Extracting Significant Words in Engineering Texts for Specialised Language Descriptions
Noorli Khamis1, Imran-Ho Abdullah2
1Noorli Khamis*, Pusat Bahasa dan Pembangunan Insan (PBPI), Centre for Technopreneurship Development (CTeD), Universiti Teknikal Malaysia Melaka (UTeM), Melaka, Malaysia.
2Imran-Ho Abdullah, School of Language Studies and Linguistics, Universiti Kebangsaan Malaysia (UKM), Bangi, Malaysia.
Manuscript received on October 11, 2019. | Revised Manuscript received on 26 October, 2019. | Manuscript published on November 10, 2019. | PP: 5862-5868 | Volume-8 Issue-12, October 2019. | Retrieval Number: L25171081219/2019©BEIESP | DOI: 10.35940/ijitee.L2517.1081219
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© The Authors. Blue Eyes Intelligence Engineering and Sciences Publication (BEIESP). This is an open access article under the CC-BY-NC-ND license (http://creativecommons.org/licenses/by-nc-nd/4.0/)
Abstract: The academic discourse of a specialised language is characterised by specialised and technical vocabulary, and lexicogrammar. Studies on language description suggest the need to explore and determine the specific characteristics of the academic discourse of each specialised language, to serve the language needs of the learners. This study demonstrates an exploration of this discipline specificity by looking at the nouns used in a specialised language – an Engineering English. It attempts to integrate a multivariate technique, i.e. the Correspondence Analysis (CA), as a tool to extract significant nouns in a specialised language for any further language use scrutiny. CA allows visual representations of the word interrelationships across different genres in a specialised language. To exemplify this, an Engineering English Corpus (E2C) was created. E2C is composed of two sub-corpora (genres): Engineering reference books (RBC) and online journals articles (EJC). The British National Corpus (BNC) was used as the reference corpus. 30 key-key-nouns were identified from the E2C, and the frequency lists of the words were retrieved from all the corpora to run the CA. The CA maps of the nouns display how these corpora are different from each other, as well as, which words characterise not only E2C from a general corpus (BNC), but also the different genres in E2C. Thus, CA proves to be a potential tool to display words which characterise not only a specialised corpus from a general corpus, but also the different genres in that specialised corpus. This study promises more informed descriptions of a specialised language can be made with the identification of specific and significant vocabulary for any academic discourse investigations.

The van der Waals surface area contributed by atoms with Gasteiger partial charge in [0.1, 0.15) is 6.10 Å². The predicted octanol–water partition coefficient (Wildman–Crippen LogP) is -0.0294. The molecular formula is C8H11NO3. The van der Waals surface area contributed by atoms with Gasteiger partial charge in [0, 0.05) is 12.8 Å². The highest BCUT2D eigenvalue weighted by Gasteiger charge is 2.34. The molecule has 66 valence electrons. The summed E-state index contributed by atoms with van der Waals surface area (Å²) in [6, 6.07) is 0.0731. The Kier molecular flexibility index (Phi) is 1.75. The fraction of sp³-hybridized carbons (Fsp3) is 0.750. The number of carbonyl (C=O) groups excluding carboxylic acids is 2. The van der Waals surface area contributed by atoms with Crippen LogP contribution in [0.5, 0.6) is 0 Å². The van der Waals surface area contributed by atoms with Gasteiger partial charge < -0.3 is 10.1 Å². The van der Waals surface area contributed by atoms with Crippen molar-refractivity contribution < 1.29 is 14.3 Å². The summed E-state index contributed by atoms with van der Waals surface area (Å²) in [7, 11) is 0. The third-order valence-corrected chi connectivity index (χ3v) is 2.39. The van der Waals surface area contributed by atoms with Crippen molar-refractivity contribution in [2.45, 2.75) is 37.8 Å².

Keywords: academic discourse, Correspondence Analysis, ESP, nouns, specialised corpus
Scope of the Article: Specialised language